Grand Valley knows all about having cake and eating it, too
This week, outdoor industry leaders from across the state will gather in downtown Grand Junction for the 2nd Annual Colorado Outdoor Industry Leadership Summit — an invite-only event organized by the Outdoor Industry Office of Colorado, which is part of the Office of Economic Development and International Trade.
The first summit was held last year in Denver and the fact that the second is being held in Grand Junction is proof of how far we’ve come in the Grand Valley in embracing the outdoor recreation industry.
It was only last year that Congress passed the REC Act — the Outdoor Recreation Jobs and Economic Impact Act — which authorized the Department of Commerce to assess the contribution of the outdoor recreation to the national GDP. While that impact and those numbers won’t be known until the end of next year, the Outdoor Industry Association estimates an $887 billion impact in direct consumer spending. Additionally, they estimate that outdoor recreation accounts for 7.6 million jobs and $120 billion in tax revenue.
Those numbers have changed minds. What was once viewed as a soft industry with seasonal, minimum-wage jobs is now seen as an economic powerhouse. Colorado was the second state, behind Utah, to recognize the importance of this industry by creating a state outdoor industry office two years ago. By the end of 2017, there will be five more nationwide and I suspect we’ll continue to see outdoor industry offices open once the 2018 results roll in. That office — specifically its executive director, Luis Benitez — was critical in landing the Outdoor Retailer show in Denver after it announced that it was looking for a new home.
The speed with which attitudes have changed in the Grand Valley toward the industry is pretty astonishing for a community that really doesn’t like change to happen too quickly. It wasn’t that long ago that a certain senator held a forum to gather “real economic development ideas and I’m not talking about drinking wine and riding bikes.”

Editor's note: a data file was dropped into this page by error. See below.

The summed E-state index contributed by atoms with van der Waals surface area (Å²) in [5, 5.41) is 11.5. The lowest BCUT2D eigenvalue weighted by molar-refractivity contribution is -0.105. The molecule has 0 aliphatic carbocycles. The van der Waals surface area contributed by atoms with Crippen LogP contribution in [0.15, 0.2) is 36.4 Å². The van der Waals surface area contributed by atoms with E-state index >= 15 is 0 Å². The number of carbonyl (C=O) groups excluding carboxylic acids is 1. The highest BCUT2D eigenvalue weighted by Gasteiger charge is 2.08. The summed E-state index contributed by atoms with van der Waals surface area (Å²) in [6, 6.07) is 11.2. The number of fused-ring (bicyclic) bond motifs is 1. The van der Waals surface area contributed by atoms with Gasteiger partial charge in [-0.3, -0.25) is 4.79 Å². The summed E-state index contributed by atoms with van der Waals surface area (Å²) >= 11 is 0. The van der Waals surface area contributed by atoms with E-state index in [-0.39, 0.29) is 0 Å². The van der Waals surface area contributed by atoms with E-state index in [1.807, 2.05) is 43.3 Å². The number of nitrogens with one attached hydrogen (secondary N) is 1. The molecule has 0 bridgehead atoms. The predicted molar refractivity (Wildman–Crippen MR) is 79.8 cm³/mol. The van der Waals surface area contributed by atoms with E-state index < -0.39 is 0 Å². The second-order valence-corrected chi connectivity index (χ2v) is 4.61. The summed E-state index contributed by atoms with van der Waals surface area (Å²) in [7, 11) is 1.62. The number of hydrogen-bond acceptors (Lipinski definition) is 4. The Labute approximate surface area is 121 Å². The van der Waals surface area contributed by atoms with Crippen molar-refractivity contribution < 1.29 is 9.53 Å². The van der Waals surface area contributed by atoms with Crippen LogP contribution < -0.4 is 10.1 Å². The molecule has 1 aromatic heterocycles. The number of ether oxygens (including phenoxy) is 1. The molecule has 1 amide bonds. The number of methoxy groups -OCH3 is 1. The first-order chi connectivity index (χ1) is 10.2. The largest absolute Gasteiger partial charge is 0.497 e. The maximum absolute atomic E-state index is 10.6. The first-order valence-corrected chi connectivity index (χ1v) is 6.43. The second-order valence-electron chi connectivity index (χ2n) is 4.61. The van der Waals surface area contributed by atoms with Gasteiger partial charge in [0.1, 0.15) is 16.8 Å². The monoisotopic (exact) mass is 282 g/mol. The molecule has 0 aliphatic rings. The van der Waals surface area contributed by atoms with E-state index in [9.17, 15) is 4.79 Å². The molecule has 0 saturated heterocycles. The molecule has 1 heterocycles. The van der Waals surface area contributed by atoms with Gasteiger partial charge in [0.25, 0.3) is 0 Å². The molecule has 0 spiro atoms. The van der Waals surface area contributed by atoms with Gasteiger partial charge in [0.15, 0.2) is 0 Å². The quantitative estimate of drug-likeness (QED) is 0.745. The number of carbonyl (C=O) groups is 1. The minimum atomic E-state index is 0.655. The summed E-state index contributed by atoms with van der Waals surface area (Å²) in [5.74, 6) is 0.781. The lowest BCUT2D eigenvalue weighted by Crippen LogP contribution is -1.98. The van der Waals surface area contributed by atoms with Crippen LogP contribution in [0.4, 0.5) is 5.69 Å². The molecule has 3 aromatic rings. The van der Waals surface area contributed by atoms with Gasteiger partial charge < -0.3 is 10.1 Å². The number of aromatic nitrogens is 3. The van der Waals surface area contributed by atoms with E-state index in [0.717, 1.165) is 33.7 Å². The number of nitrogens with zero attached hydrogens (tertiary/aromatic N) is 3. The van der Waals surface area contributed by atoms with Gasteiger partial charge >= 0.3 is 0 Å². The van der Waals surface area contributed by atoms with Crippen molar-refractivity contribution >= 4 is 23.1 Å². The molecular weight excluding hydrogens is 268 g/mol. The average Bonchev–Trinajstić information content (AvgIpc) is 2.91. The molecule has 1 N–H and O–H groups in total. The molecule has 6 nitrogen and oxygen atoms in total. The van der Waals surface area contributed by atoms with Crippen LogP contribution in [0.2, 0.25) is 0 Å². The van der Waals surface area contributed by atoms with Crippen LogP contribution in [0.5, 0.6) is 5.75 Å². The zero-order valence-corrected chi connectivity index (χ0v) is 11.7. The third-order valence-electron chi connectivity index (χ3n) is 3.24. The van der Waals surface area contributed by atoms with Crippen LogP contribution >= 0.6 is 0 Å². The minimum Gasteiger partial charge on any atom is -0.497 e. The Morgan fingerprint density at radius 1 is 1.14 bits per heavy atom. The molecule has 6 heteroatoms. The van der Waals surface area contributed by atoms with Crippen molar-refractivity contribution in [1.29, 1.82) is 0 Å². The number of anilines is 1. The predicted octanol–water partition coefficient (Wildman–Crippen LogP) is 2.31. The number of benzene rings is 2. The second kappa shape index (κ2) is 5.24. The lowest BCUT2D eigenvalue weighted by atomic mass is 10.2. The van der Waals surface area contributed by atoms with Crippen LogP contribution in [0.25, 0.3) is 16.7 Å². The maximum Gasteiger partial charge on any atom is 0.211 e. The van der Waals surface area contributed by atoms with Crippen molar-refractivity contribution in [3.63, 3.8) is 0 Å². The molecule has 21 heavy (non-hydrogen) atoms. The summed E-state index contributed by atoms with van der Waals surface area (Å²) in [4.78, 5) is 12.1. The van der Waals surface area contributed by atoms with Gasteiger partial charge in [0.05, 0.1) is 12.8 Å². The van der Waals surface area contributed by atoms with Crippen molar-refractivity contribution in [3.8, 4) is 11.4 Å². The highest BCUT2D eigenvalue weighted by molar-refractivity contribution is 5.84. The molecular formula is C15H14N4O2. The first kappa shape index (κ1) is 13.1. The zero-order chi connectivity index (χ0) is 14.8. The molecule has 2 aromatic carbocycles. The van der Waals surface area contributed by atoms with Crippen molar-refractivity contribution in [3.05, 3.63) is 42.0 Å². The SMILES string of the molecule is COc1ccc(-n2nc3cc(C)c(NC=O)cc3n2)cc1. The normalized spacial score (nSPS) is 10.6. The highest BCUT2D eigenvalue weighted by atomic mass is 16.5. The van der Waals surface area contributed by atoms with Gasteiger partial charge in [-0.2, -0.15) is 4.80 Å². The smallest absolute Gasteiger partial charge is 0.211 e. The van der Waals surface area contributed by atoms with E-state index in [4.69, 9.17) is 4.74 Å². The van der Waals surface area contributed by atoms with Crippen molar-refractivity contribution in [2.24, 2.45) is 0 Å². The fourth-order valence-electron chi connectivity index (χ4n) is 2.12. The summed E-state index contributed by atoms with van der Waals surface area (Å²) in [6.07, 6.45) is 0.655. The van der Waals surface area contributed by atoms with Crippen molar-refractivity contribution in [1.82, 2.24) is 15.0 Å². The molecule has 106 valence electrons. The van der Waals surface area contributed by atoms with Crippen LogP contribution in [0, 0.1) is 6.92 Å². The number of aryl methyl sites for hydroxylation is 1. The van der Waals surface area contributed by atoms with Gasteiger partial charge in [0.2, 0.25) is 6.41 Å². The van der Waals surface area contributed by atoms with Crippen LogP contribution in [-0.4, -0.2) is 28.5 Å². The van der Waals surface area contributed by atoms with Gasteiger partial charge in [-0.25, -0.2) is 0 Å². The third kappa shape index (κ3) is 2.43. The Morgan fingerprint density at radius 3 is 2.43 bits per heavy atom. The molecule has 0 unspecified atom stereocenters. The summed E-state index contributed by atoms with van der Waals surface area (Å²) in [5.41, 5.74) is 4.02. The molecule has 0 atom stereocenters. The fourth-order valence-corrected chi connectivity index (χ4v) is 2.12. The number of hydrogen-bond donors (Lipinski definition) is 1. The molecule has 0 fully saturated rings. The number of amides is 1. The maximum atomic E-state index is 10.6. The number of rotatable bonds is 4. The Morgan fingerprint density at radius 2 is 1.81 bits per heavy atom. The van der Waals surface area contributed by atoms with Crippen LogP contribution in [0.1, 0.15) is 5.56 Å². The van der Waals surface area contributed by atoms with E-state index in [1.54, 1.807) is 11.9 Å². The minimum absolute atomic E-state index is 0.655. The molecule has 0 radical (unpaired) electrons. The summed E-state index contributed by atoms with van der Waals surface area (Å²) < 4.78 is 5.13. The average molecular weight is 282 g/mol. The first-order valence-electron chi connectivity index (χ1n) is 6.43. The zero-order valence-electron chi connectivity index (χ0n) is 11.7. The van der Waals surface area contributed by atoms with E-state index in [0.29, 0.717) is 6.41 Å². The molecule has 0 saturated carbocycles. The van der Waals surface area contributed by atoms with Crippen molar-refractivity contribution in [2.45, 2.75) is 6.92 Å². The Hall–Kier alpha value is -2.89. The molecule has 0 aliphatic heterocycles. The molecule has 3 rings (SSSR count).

Well drinking wine (agriculture) and riding bikes (outdoor recreation) are both industries now targeted by the Grand Junction Economic Partnership. The future business park at Las Colonias geared toward outdoor recreation businesses and anchored by homegrown aerial canopy tour builder, Bonsai Design, would never have made it to the Grand Junction City Council’s agenda just a few years ago. Fruita continues to develop its own business park that will feature a cable-pulled wake board park. Um, that sounds fun. And speaking of fun, the Palisade Plunge and the Kokopelli section of the Riverfront trail from Fruita to Loma — when complete — will be a huge step forward for the valley. The Monument Connector Trail which will eventually connect the Riverfront Trail to the Lunch Loops received a big step forward in their planning with the recent award of a $1.5 million Great Outdoors Colorado grant.
But it’s not just attitudes toward the industry that are changing. Attitudes within the industry are as well. When the very lucrative Outdoor Retailer show announced it would be leaving Utah in response to Utah’s stance on public lands, the outdoor industry realized — maybe for the first time — its incredible strength.
Colorado was awarded the show because of our track record in supporting the industry as well as land conservation. And with that move, the outdoor industry suddenly found itself sitting at the big kids table. Right now, they’re the most popular girl at the party.
Conservation groups have tapped in to the strength of the industry by making the business case for public lands, instead of the stereotypical tree-hugger case. Turns out energy workers are public land users too, and conversations have cropped up about different uses in the same places. As I’ve written before, it’s not an “either/or” conversation, but an “and.”
It’s a new era and a different conversation than previous ones and the Grand Valley just happens to be ground zero. Members of the Outdoor Recreation Coalition of the Grand Valley have been invited to sit on panels and speak at conferences across the country to talk about how we are navigating this new territory. I believe that the business case for supporting and working with the outdoor recreation industry has been well made. We get a diversified, stable economy, collaboration to protect and conserve public lands and water, and we become an example to the rest of the nation that you can have your cake and eat it, too.